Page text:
A roundup of today’s big stories in hyperlocal content, commerce, and technology.
Trulia Files to Go Public (New York Times)
The company said in its filing that it planned to raise $75 million in the stock offering, although that it is a figure used to calculate the registration fee. It says it has more than 360,000 active real estate professionals — 21,544 of them paying subscribers For the six months that ended June 30, the company said it had revenue of $28.9 million and a net loss of $7.6 million.
Groupon Investors Give Up (Wall Street Journal)
Some of the early backers of Groupon Inc., including Silicon Valley veteran Marc Andreessen, are heading for the exits, joining investors who have lost faith in companies that had been expected to drive a new Internet boom. At least four Groupon investors who held stock in the daily-deals company before it went public have sold or significantly pared back their holdings in recent months.
Layoffs At Plum District Point To Changes In Hyperlocal Deals Market (TechCrunch)
It appears that hyper-local isn’t quite working out for the deals site, which carried out an extensive round of layoffs last weekend in a slow shift toward national deals. According to sources, 24 regional sales managers and between 10 and 12 corporate employees were terminated between Friday of last week and this Monday.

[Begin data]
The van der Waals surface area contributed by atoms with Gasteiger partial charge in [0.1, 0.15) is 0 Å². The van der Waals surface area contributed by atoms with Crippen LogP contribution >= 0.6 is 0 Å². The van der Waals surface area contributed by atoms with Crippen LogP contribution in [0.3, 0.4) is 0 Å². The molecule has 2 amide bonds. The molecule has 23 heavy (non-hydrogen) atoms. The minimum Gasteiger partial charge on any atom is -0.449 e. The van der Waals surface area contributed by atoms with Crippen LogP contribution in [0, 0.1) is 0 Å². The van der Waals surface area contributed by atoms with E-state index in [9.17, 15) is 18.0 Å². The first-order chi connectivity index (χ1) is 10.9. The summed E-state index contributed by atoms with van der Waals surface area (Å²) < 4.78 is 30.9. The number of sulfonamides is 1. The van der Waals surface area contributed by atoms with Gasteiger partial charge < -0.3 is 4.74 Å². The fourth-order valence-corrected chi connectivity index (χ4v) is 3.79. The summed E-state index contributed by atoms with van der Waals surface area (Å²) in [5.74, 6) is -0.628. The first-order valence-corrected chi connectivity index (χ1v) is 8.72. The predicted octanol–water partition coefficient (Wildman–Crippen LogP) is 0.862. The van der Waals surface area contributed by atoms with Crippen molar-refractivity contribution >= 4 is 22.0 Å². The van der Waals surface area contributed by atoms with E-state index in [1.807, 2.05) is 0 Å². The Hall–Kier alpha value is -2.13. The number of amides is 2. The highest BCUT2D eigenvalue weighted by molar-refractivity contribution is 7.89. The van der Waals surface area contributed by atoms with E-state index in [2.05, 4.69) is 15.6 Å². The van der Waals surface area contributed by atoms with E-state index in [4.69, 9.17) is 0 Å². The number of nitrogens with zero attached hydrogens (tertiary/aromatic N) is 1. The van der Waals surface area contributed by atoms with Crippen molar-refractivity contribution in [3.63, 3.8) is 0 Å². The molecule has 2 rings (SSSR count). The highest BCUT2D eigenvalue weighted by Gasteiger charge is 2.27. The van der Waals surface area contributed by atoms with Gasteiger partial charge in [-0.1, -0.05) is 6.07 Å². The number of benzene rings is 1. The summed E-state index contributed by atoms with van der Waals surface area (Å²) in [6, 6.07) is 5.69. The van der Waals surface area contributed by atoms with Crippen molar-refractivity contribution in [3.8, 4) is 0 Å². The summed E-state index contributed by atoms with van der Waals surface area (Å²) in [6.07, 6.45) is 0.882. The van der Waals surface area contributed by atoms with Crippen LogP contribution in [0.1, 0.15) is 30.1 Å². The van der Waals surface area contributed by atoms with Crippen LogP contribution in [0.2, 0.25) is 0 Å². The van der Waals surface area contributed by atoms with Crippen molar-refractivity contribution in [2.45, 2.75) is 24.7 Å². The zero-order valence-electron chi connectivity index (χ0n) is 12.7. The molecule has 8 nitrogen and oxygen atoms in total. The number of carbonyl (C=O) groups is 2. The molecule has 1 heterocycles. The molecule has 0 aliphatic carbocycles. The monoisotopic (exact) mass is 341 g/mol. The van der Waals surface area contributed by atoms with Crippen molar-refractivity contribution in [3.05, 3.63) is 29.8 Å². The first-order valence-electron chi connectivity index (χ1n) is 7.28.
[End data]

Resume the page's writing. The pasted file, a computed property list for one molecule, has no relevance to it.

Foursquare’s Big Overhaul Falls Flat With Users (New York Post)
The SoHo firm, once one of New York’s hottest start-ups, has barely moved the needle in active users since its June redesign. Industry insiders called it an alarming trajectory for a company that has been hailed as the city’s great tech hope and has attracted more than $70 million from investors.
Mobile Messaging Adspend to Reach $7.4bn by 2017, Driven By Increased Use of Location-Based Ads (Juniper Research)
Advertising spend on mobile messaging will reach $7.4 billion by 2017, a new report from Juniper Research finds. This growth will be driven by a dramatic upsurge in the use of location-based SMS to deliver relevant ads to consumers.
Payment Data Is More Valuable Than Payment Fees (TechCrunch)
All of this innovation (read: competition), combined with government intervention, means that payment fees are falling, threatening revenue streams for incumbents and startups alike in the payments space. But a broader opportunity exists: using the data of payments to build a more valuable, more defensible business model, one not dependent on fees. The result will revolutionize offline commerce and online advertising.